Fault Lines by Emily Itami
My rating: 4 of 5 stars
I enjoyed this rambling confession of a disenchanted Japanese housewife who embarks on a love affair with a man who was (probably) the true love of her life.
The author, Emily Itami, was raised in Japan, but currently lives in New York. The story is written in English (à la “Queen Elizabeth, pass the teapot please” English) and is rife with British slang. There has been some speculation on GR regarding these British overtones. I think it is obvious: much depends on who taught Emily Itami to speak English in the first place: one of her British parents? a British ex-pat tutor? or a North American ex-pat tutor? At any rate, the narrator of this audiobook, Lydia Wilson, has a British accent, so I don’t understand the accusations of discordance from some GR reviewers. Wilson did a decent job but the first third of the audiobook was difficult to understand for me because the narrator often mumbled or slurred her words when the character, Mizuki, was saying something sarcastic or droll – which was often!
Mizuki was given the opportunity to be an exchange student in New York when she was sixteen.
This experience changed her and she was never again the “perfect, well-mannered Japanese girl.” America had ruined her according to Mizuki’s ultra-traditional mother.
After flunking out of school, Mizuki eventually returned to the U.S. and had a modestly successful singing career, but she began to miss her family and her culture, so she returned to Japan, and eventually married, became a conventional Japanese housewife and had two children.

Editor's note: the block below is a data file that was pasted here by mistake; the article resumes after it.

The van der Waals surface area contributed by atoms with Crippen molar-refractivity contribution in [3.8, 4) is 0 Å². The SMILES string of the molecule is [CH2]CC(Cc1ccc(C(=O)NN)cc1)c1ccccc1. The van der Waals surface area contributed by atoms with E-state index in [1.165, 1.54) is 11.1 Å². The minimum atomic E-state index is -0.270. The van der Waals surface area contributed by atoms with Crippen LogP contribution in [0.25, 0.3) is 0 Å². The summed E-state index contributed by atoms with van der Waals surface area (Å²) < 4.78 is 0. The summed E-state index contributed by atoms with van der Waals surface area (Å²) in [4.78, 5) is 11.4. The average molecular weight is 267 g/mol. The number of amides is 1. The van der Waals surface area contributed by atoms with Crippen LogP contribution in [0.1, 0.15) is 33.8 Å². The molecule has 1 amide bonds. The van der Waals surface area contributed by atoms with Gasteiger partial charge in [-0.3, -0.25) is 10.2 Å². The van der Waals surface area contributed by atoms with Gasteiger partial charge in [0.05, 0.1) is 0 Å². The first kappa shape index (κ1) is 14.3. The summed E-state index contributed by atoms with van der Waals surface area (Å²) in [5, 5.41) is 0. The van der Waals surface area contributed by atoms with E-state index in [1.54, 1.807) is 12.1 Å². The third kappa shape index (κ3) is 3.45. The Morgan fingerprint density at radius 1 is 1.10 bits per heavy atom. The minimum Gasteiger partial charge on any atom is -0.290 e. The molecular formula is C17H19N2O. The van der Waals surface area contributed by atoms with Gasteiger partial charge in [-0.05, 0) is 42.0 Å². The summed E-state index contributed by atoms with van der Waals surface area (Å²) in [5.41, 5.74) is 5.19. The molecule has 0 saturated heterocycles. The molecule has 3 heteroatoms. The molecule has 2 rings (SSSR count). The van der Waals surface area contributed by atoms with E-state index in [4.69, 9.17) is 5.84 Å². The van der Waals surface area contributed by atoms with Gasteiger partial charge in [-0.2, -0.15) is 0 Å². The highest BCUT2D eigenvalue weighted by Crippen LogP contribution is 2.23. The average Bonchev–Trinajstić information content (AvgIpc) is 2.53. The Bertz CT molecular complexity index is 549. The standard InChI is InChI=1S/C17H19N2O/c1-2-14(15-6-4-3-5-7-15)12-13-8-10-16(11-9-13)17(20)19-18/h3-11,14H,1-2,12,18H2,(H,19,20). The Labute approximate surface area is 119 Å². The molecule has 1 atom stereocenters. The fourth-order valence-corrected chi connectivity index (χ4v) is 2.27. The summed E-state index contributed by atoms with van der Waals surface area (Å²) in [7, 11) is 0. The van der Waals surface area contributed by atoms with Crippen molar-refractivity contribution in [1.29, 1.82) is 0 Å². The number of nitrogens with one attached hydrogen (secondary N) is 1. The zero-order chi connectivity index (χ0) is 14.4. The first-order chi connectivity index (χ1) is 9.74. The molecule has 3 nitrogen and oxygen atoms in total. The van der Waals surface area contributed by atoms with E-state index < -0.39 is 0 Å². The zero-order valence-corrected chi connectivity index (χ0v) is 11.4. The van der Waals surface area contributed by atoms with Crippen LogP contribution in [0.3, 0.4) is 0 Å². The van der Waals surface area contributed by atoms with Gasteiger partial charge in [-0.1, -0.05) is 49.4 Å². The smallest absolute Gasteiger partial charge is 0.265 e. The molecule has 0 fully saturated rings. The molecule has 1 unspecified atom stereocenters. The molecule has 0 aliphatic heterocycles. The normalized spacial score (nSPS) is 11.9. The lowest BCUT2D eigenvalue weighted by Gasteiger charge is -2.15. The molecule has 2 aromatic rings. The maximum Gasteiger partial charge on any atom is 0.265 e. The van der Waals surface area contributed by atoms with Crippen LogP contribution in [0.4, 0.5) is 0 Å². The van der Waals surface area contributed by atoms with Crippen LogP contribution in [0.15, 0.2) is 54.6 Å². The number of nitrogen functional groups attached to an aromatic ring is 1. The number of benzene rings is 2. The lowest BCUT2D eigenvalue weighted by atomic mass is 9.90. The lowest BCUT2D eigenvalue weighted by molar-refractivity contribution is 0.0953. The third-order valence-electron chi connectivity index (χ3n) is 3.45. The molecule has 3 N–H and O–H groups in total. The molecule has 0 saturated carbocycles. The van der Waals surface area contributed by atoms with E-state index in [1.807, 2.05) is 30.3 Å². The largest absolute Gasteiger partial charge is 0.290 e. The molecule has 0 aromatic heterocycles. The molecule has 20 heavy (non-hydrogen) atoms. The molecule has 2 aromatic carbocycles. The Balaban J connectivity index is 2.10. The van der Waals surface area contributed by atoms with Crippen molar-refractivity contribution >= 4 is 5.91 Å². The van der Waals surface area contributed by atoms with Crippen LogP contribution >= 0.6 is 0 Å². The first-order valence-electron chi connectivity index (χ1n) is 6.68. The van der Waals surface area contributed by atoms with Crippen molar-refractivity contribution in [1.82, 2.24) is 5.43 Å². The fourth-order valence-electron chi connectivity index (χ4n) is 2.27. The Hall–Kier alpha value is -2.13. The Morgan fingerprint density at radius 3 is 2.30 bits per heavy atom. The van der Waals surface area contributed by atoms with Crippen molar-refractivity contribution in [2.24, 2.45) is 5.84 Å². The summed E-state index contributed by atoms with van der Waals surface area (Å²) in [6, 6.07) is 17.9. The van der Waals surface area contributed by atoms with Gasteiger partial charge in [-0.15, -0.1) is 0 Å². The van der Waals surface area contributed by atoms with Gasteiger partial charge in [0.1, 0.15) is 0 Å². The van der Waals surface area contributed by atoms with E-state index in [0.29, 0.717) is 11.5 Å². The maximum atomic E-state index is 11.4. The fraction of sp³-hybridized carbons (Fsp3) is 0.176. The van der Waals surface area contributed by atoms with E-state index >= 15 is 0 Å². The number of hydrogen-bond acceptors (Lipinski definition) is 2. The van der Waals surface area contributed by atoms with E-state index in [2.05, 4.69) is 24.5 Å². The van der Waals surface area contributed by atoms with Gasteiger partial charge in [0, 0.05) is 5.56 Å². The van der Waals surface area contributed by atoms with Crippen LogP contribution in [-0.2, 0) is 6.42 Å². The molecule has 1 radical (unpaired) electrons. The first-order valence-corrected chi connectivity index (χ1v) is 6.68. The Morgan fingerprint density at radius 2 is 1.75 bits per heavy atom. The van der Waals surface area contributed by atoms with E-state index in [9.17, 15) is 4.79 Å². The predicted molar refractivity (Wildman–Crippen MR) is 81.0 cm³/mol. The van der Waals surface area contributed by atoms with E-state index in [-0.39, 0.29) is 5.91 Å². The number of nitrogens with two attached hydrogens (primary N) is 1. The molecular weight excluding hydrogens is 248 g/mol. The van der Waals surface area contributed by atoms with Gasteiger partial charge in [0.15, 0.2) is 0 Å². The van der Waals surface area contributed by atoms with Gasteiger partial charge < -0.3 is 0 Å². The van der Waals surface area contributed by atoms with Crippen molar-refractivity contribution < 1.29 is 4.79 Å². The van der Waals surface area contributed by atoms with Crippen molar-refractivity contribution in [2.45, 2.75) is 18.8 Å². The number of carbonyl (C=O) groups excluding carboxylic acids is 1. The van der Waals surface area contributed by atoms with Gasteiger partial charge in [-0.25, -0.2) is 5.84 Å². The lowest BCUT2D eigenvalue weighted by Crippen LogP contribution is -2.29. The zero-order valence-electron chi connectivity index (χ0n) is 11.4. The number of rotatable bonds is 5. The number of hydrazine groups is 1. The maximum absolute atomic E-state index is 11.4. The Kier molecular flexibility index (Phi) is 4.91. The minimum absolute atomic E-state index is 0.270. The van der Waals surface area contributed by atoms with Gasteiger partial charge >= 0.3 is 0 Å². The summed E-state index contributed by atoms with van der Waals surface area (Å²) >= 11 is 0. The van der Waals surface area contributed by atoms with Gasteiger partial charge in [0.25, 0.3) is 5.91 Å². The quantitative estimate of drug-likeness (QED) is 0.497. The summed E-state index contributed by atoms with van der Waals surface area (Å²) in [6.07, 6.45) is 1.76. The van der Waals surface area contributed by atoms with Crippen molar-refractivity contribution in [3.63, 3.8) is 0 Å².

The initial passionate flame in her “carefully chosen” marriage is extinguished by the passage of time and the rigours of the Japanese work ethic. Mizuki is resentful and justifies her affair with the intoxicating Kiyoshi as revenge for her husband’s own extra-marital affairs, disdain and neglect.
Lurking in the background is the ever-present threat of an earthquake, and when this “silent character” inevitably makes its appearance in this story, the consequences are devastating, life changing – and, surprisingly, life affirming. Many GR reviewers disliked the ending, but I thought it was bittersweet and realistic. Mizuki loved her unruly and very “un-Japanese” children. They needed her and she was certainly not going to abandon them to an emotionally stifled life by choosing to run off with Kiyoshi to New York. I love that Mizuki’s daughter will have a chance to spread her wings in Paris – just as Mizuki’s father had done for her.
Ironically, Mizuki believes that she is a social failure because she does not behave like a proper Japanese wife and mother. But I had to give Mizuki many bonus points as I listened to this audiobook. I didn’t fault her for having an affair during that arid time in her life when everyone seemed to be dumping on her. We all need to feel appreciated and needed.
I was very proud of her during that subway ride: despite her own terror, she pulled a “SuperMom” – she was there for her family and her children when they needed her most.
I’m rating this “true confession” short novel a 4 out of 5 stars – a great debut effort!
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Fault Lines by Emily Itami